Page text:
Things To Act
Saturday, January 24, 2004
Choice, Satisfaction, and Public Policy
This NYTimes article from a couple of days ago raises interesting issues, though in the typical NYTimes editorial page fashion doesn't analyze them well. The basic political message that the editors want to give seems to be that Bush's offers of choice will, prima facie, decrease satisfaction, which is clearly ridiculous. It is true that poorly designed initiatives (like some of those mentioned in the studies cited in the article) may not increase satisfaction among any but the most interested, but the underlying logic that proposing a greater number of choices is automatically bad doesn't follow, and is dangerous close to the master/slave caricature decried by libertarians--the policymakers, with their vast wisdom, decide what is best for the masses, who aren't smart enough to choose for themselves. This may not be what the author was trying to say (though I wouldn't put it past the editorial board at the Times).
In actuality, of course, whether an increase in options will lead to greater or lesser satisfaction depends on several factors. Is the issue of sufficient importance to the consumer to justify the costs of researching the best option? Is the menu of new choices carefully crafted or overwhelmingly large? Is the person educationally equipped to competantly choose? Is the person a maven who enjoys the decision-making process, and if not, are there experts who can assist in making the choice?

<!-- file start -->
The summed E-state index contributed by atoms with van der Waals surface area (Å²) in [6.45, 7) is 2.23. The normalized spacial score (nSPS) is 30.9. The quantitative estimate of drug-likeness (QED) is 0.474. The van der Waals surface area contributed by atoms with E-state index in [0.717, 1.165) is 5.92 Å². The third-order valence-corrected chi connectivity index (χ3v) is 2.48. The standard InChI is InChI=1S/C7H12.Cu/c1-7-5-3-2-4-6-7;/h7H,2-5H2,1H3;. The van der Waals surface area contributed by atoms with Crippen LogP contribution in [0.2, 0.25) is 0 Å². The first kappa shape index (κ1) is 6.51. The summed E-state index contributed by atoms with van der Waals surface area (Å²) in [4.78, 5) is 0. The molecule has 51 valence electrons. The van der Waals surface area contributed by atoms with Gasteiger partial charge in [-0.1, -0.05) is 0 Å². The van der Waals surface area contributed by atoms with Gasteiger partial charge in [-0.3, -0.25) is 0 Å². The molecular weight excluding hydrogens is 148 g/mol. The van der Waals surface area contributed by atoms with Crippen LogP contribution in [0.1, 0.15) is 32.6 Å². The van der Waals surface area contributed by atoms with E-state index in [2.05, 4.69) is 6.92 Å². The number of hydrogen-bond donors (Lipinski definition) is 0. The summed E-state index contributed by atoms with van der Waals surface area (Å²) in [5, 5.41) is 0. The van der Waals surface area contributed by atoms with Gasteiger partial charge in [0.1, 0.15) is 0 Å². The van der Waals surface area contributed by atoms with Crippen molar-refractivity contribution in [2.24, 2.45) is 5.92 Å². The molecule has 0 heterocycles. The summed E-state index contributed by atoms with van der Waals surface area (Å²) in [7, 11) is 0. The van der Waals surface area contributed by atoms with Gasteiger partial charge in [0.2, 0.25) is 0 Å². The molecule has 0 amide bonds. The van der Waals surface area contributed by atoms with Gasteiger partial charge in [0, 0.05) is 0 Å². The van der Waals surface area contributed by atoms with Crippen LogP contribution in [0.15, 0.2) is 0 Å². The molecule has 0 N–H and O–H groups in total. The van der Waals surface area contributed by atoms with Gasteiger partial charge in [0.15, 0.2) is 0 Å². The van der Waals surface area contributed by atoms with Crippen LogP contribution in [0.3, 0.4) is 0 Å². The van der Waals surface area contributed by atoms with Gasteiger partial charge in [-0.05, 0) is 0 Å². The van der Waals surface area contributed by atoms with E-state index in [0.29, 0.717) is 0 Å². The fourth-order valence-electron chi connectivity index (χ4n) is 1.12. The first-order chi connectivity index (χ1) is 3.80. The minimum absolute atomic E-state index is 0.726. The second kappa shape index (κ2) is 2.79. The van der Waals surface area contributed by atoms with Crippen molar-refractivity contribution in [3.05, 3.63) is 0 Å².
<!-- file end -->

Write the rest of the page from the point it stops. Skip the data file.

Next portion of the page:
The specific policy proposals in the article, relating to retirement funds, health care, and education, are arguably of sufficient importance that many Americans will feel it well worth the costs of doing more research in order to have more options that will meet their individual needs. For those individuals who don't want to do the research, the traditional government-run options will still be available. Thus, critiquing the addition of choices in these programs seems to me to be unjustified (unless the array of choices approached tax-code complexity, in which case the relevant critique is of the complexity, not the choice).
More broadly, however, difficult choices will always exist in life--which college to attend, which house to buy, etc. Simply because some of us are more indecisive and prone to regrets than others is no reason to take these types of choices out of our hands--learning to deal with the consequences of our agency is one of the main reasons we're here on earth--and turning our agency over to government bureaucrats (unless done by choice) strikes me as not only as frequently leading to bad policy, but as immoral. Even if many people are happier under state control, those who prefer to choose for themselves should, as long as they don't hurt others, be given that option.
In addition, part of the wonder of the Information Age is the array of private solutions to the problem of too much information. Companies are learning the balance between personal customization and simplicity that consumers desire, and individuals are learning how to structure their lives to take advantage of the vast amounts of information now available without getting overloaded. Most individuals have trusted sources they turn to for information about areas in which they don't have enough information to make an intelligent choice. Perhaps the true liberal fear of choice is not that some individuals might feel unsatisfied, but that so many would feel more satisfied with competing options.
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